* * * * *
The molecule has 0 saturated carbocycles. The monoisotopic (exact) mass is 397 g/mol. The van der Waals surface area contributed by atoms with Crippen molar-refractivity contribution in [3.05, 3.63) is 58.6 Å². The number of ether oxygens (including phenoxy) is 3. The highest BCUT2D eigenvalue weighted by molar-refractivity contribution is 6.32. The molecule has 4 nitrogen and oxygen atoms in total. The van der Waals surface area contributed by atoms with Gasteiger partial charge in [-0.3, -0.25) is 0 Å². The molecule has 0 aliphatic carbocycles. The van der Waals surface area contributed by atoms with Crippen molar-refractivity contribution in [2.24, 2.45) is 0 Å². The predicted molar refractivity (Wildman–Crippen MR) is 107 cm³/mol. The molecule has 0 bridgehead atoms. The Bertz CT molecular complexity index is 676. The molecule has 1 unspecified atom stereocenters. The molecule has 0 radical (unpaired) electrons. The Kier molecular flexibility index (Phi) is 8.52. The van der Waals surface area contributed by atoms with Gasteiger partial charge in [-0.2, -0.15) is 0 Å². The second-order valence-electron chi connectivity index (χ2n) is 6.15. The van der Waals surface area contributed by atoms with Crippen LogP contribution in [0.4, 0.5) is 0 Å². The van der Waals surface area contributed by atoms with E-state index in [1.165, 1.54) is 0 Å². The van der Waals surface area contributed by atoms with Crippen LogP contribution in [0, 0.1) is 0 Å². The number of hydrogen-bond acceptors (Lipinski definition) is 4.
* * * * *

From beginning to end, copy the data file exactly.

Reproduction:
The molecule has 0 saturated carbocycles. The monoisotopic (exact) mass is 397 g/mol. The van der Waals surface area contributed by atoms with Crippen molar-refractivity contribution in [3.05, 3.63) is 58.6 Å². The number of ether oxygens (including phenoxy) is 3. The highest BCUT2D eigenvalue weighted by molar-refractivity contribution is 6.32. The molecule has 4 nitrogen and oxygen atoms in total. The van der Waals surface area contributed by atoms with Gasteiger partial charge in [-0.3, -0.25) is 0 Å². The molecule has 0 aliphatic carbocycles. The van der Waals surface area contributed by atoms with Crippen molar-refractivity contribution in [2.24, 2.45) is 0 Å². The predicted molar refractivity (Wildman–Crippen MR) is 107 cm³/mol. The molecule has 0 bridgehead atoms. The Bertz CT molecular complexity index is 676. The molecule has 1 unspecified atom stereocenters. The molecule has 0 radical (unpaired) electrons. The Kier molecular flexibility index (Phi) is 8.52. The van der Waals surface area contributed by atoms with Gasteiger partial charge in [-0.2, -0.15) is 0 Å². The second-order valence-electron chi connectivity index (χ2n) is 6.15. The van der Waals surface area contributed by atoms with Crippen LogP contribution in [0.4, 0.5) is 0 Å². The van der Waals surface area contributed by atoms with E-state index in [1.165, 1.54) is 0 Å². The van der Waals surface area contributed by atoms with Crippen LogP contribution in [0, 0.1) is 0 Å². The number of hydrogen-bond acceptors (Lipinski definition) is 4.